Young people, a demographic that powered President Obama’s ascendancy to power, yet failed to turn out in large numbers in 2010, are especially concerned about climate change.  Asked, for instance, to identify the top priority for U.S. energy policy, fully 65 percent of young people say the highest goal should be protecting the environment, while just 29 percent say the top goal should be to keep energy prices low (source). After polling young voters on behalf of Rock the Vote, Anzalone/Liszt Research put “creating green energy jobs” as the number one priority candidates should focus on to energize the youth vote.

Latino voters are also mobilized around the threat of global warming. A 2010 poll of Latino voters in the key electoral states of Colorado, Florida, and Nevada found that climate change is a key voting issue in all three. The polling found:

  • Overwhelming majorities of Latino voters in Florida (80%), Nevada (67%) and Colorado (58%) say they are more likely to vote for a U.S. Senate candidate that supports proposals for fighting global warming. Virtually no one is less likely.
  • About three out of four Latino voters in Florida (76%) and Nevada (74%), and about two out of three voters in Colorado (64%), consider global warming very or somewhat serious. Three out of four Latino voters in each state say Congress should take action now.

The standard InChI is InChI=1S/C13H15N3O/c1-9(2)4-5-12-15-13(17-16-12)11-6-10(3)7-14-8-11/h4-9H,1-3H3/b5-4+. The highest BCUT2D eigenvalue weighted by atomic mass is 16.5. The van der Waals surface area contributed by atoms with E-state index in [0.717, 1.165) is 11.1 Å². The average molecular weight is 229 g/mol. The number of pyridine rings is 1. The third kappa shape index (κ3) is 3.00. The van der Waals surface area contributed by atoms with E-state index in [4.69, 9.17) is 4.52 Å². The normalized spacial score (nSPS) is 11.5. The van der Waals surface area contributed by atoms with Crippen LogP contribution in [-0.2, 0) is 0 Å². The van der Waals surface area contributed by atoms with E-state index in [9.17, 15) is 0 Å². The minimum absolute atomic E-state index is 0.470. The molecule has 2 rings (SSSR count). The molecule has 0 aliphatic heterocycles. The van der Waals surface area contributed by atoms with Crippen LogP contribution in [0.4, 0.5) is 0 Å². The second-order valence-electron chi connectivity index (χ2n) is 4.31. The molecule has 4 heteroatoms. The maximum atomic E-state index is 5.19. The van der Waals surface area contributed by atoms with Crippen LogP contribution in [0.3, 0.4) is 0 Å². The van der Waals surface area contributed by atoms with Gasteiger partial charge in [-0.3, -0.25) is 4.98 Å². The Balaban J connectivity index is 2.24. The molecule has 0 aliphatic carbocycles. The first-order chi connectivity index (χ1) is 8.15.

• By about three to one, Latino voters in these states say switching to a clean energy economy will mean more U.S. jobs (66% in Florida, 72% in Nevada, 64% in Colorado). Over 8 out of 10 voters in each state reject the idea that fighting global warming will hurt the American economy.
“The data is clear,” said National Latino Coalition on Climate Change (NLCCC) Chair Rafael Fantauzzi. “In these three states, Latinos care about global warming – and they vote.”

There is little specific polling on the climate change attitudes of LGBT or Veterans.

The most extensive polling of Asian American attitudes on climate change and the environment has been done in California, where a number of contentious ballot measures resulted in large scale campaigns to protect clean air and climate regulations. A March 2009 poll found that in California, while 52 percent of whites said they considered themselves “environmentalists,” 83 percent of Asia Pacific Islanders called themselves environmentalists. A November 2010 LA Times/USC poll found that Latinos and Asia Pacific Islanders are more concerned about global warming and air pollution than are whites. Just 27 percent of whites said they “worried” about global warming, but 50 percent of Latino/as and 46 percent of APIs expressed worry. And while 31 percent of whites were concerned about air pollution, 66 percent of Latino/as and 51 percent of APIs were (sources).


Polling suggests that if President Obama chooses to approve the Keystone XL pipeline, he would dishearten the exact constituencies his campaign is hoping to turn out in record numbers during the 2012 election.